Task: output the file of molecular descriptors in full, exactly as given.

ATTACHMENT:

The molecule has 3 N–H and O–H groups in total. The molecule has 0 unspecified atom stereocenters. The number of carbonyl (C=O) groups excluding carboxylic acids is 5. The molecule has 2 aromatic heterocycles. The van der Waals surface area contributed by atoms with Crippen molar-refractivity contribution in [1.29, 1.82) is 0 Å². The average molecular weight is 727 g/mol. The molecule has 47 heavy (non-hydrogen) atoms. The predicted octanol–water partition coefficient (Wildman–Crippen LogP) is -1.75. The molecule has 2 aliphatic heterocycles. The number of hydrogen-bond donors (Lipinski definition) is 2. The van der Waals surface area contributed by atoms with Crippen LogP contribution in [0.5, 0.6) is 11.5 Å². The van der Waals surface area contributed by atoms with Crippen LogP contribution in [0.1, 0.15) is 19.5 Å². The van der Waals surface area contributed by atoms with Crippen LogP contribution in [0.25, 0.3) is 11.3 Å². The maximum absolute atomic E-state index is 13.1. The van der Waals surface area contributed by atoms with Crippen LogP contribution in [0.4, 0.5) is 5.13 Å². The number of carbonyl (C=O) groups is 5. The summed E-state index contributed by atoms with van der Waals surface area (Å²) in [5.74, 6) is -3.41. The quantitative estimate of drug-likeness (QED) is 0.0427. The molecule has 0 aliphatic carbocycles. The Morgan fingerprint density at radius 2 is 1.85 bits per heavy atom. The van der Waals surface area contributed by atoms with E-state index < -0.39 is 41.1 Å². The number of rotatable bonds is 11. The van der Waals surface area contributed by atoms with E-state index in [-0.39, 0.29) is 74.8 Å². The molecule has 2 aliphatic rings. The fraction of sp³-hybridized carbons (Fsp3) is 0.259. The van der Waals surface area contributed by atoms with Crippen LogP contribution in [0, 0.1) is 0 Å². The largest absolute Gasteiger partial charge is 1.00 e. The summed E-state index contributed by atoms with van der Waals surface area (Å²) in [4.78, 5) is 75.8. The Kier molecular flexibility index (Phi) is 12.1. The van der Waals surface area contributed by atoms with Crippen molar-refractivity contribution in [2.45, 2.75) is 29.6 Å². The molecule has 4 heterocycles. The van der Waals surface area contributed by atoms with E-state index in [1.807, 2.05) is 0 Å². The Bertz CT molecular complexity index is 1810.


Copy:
The molecule has 3 N–H and O–H groups in total. The molecule has 0 unspecified atom stereocenters. The number of carbonyl (C=O) groups excluding carboxylic acids is 5. The molecule has 2 aromatic heterocycles. The van der Waals surface area contributed by atoms with Crippen molar-refractivity contribution in [1.29, 1.82) is 0 Å². The average molecular weight is 727 g/mol. The molecule has 47 heavy (non-hydrogen) atoms. The predicted octanol–water partition coefficient (Wildman–Crippen LogP) is -1.75. The molecule has 2 aliphatic heterocycles. The number of hydrogen-bond donors (Lipinski definition) is 2. The van der Waals surface area contributed by atoms with Crippen LogP contribution in [0.5, 0.6) is 11.5 Å². The van der Waals surface area contributed by atoms with Crippen LogP contribution in [0.1, 0.15) is 19.5 Å². The van der Waals surface area contributed by atoms with Crippen LogP contribution in [0.25, 0.3) is 11.3 Å². The maximum absolute atomic E-state index is 13.1. The van der Waals surface area contributed by atoms with Crippen LogP contribution in [0.4, 0.5) is 5.13 Å². The number of carbonyl (C=O) groups is 5. The summed E-state index contributed by atoms with van der Waals surface area (Å²) in [5.74, 6) is -3.41. The quantitative estimate of drug-likeness (QED) is 0.0427. The molecule has 0 aliphatic carbocycles. The Morgan fingerprint density at radius 2 is 1.85 bits per heavy atom. The van der Waals surface area contributed by atoms with E-state index < -0.39 is 41.1 Å². The number of rotatable bonds is 11. The van der Waals surface area contributed by atoms with E-state index in [-0.39, 0.29) is 74.8 Å². The molecule has 2 aliphatic rings. The fraction of sp³-hybridized carbons (Fsp3) is 0.259. The van der Waals surface area contributed by atoms with Crippen LogP contribution in [0, 0.1) is 0 Å². The largest absolute Gasteiger partial charge is 1.00 e. The summed E-state index contributed by atoms with van der Waals surface area (Å²) in [4.78, 5) is 75.8. The Kier molecular flexibility index (Phi) is 12.1. The van der Waals surface area contributed by atoms with Crippen molar-refractivity contribution in [2.45, 2.75) is 29.6 Å². The molecule has 4 heterocycles. The van der Waals surface area contributed by atoms with E-state index in [1.807, 2.05) is 0 Å². The Bertz CT molecular complexity index is 1810.